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  • Writer's pictureKate Stark

Mt Eba Station

With a lifetime's worth of industry knowledge behind them, Peter and Margie Whittlesea purchased Mt Eba Station, in partnership with Paul and Michelle Cousins and Australian Pastoral, in 2015. Pictures supplied


Known locally as 'the gateway' to the heart of South Australia, Mt Eba Station is rich in both history and natural beauty.

The working historical station was given a new lease on life in 2015 when Peter and Margie Whittlesea purchased the property in partnership with Paul and Michelle Cousins and Australian Pastoral.

For Peter and Margie, it was an opportunity to fulfil their shared dream of owning and operating a sheep and cattle station.

The 336,698 hectare (832,000 acres) pastoral and tourism operation is located 120km from Glendambo and 700km from the bright lights of Adelaide and has a stocking capacity of 30,000 grown Merino sheep ,which the station is currently hitting after experiencing three consecutive years of good rainfall.

"The last three seasons have been exceptional for us," Margie said, adding the area usually receives about 150mm per year, however received 317.2mm in 2020, 139.6mm in 2021 and 390.8mm last year.

"This year has started well with 60mm to date."

Station life

Margie said the peace, tranquillity and beauty of station life can often come hand in hand with a seemingly never-ending work list.

"To do water runs and see your stock wandering around the bush, peacefully as the sun sets or rises...even watching your stock as you muster them in for a campaign, as they wander in, can be quite moving.

"No words can really describe the feeling, it can be just magical." For those wanting to try their hand at station life, Margie said there are a few things to consider before making the leap.

"It can be hard work and long hours, but ever-so rewarding," she said. "If you are not the plumber, you're the electrician, or the builder, painter, tyre changer, engineer, pilot, shearer, crutcher, cleaner, cook, nurse - I could name another 10 hats, I reckon."

Though life on a station, much like anywhere, can come with its own challenges and inspirations and while her and Peter have enjoyed their time at Mt Eba, Margie said a lack of access to family, friends and social events can take a toll.

"You really need to get away for a break to rejuvenate your mental health and just to check in on the 'real world'."


Working with sheep and cattle throughout their farming careers, Peter and Margie said it was great to see the current Mt Eba Station ownership group working together to utilise their individual strengths.

The group has also invested in numerous technologies to reduce labour costs and work hours including solar panels, trough surveillance cameras and a desalination unit.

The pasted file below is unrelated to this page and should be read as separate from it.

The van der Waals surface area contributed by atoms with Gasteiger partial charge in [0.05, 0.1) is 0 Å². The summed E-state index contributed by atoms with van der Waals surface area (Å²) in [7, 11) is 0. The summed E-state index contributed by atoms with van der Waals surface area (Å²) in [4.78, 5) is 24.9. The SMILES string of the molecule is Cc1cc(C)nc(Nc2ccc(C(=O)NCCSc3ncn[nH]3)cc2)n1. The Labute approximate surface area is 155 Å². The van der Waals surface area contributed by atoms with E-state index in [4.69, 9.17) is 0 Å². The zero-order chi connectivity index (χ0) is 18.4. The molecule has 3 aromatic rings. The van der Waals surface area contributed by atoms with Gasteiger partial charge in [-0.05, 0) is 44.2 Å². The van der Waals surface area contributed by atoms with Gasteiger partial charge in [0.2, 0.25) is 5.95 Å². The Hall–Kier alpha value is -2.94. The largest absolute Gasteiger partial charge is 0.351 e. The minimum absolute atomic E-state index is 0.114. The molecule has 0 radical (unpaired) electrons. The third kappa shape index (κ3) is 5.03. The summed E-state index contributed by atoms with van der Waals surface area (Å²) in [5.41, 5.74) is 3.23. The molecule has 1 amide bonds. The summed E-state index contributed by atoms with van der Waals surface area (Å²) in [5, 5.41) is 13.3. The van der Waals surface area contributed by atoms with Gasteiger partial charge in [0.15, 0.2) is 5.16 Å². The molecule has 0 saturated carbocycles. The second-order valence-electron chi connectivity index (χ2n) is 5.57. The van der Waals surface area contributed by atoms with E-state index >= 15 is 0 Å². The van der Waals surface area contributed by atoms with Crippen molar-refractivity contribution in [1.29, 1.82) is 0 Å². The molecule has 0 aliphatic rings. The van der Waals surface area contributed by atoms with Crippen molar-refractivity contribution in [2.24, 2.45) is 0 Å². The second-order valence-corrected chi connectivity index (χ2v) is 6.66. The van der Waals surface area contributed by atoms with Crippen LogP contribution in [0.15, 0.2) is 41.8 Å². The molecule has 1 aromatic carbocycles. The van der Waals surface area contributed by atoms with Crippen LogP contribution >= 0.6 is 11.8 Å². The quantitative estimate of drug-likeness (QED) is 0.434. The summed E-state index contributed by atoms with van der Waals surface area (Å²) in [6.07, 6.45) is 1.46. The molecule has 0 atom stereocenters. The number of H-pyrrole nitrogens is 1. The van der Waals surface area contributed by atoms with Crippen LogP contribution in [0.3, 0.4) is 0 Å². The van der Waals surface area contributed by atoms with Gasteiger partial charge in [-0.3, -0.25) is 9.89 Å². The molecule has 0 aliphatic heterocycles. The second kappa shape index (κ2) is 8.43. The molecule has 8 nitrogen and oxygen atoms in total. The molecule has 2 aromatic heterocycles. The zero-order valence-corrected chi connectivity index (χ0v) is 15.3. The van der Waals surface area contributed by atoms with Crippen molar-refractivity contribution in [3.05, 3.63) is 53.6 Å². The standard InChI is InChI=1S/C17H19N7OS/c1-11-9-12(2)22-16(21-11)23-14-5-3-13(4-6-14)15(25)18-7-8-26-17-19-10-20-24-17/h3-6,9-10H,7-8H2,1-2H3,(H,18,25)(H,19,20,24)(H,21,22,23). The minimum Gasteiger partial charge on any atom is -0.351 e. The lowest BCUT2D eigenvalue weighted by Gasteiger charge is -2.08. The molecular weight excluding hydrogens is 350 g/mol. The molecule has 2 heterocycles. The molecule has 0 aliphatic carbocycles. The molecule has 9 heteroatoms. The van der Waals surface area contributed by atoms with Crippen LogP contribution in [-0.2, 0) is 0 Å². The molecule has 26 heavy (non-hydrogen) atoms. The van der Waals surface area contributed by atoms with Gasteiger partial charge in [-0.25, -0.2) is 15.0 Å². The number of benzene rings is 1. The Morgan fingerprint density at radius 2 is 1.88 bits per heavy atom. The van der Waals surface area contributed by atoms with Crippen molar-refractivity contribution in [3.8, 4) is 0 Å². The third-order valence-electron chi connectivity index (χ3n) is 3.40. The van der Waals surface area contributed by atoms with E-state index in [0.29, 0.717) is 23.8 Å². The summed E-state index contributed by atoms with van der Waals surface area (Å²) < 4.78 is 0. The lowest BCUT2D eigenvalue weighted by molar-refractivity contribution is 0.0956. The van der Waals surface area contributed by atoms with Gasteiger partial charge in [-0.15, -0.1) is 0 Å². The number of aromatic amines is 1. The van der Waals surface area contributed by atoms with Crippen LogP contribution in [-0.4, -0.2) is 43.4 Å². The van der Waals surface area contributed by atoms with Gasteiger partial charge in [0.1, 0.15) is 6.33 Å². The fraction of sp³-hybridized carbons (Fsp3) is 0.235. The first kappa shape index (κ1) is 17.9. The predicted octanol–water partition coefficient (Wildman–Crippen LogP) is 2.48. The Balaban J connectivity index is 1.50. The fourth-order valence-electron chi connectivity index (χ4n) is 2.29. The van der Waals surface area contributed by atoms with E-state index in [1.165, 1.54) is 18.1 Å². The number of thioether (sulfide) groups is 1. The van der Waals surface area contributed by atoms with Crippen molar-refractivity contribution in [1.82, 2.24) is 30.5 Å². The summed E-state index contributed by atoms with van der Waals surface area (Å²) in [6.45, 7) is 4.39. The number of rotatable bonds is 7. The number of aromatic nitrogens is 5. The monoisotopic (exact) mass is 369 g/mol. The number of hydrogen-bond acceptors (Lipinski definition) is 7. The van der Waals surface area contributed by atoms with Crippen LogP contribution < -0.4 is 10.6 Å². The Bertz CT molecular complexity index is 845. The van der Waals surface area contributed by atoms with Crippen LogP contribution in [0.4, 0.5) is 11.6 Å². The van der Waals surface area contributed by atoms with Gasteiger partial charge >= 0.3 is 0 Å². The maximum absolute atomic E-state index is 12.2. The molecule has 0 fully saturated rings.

"Telemetry has been a big game changer for us," Margie said.

"Being able to check the northern waters which can be up to 65km from the house on cameras has saved us a lot of time and less cost with staff and running of vehicles during water runs."

Peter and Margie also tackled the challenge of learning to fly a gyro-copter in 2018 which they use to check their stock, fencing and troughs.

"This is also a huge time saver and is relatively cheap to run with fuel also. Without the Gyro, we certainly would not have had the opportunity to see the landscape after big rains - to see the whole property green and where the creeks all flow is something special," Margie said.

"We also use the gyro for stock management to see where the stock are grazing and moving around the paddock, again we wouldn't be seeing this if we just were driving around."

In 2017, Mt Eba installed a desalination unit to reduce the salt levels in the water around the homestead complex.

"[This was] a big saver in ensuring that all our facilities are salt-free and stopping any corrosion in water appliances and taps."

Margie said the long term goals of Mt Eba Station commercial Merino herd were being met with the flock infused with Cousins Merino Service genetics.

"Our breeding aims have not changed and, after eight years, we feel that we are well on track to achieve our commercial goals.

"Our aim is to hold 15,000 ewes during a drought, fingers crossed that when the next drought arrives that this is achievable."

The couple are currently working to open up more country in the north and say they are grateful to have a team of "great staff" giving them a helping hand.


The team at Mt Eba Station offer visitors the opportunity to come in and experience a unique way of life with many visitors happy to get in on the action.

"We have met some of the most amazing people to date, everyone has a story and we love to hear theirs as much as they want to hear about ours," Margie said.

"We [also] do a tour around the complex explaining the history of Mt Eba and this normally takes about two hours before they head out for a comfortable 4WD to Paisley Hill and to the centre of SA to visit Wilson."

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*First published June 2023 for Stock Journal - owned by Australian Community Media.

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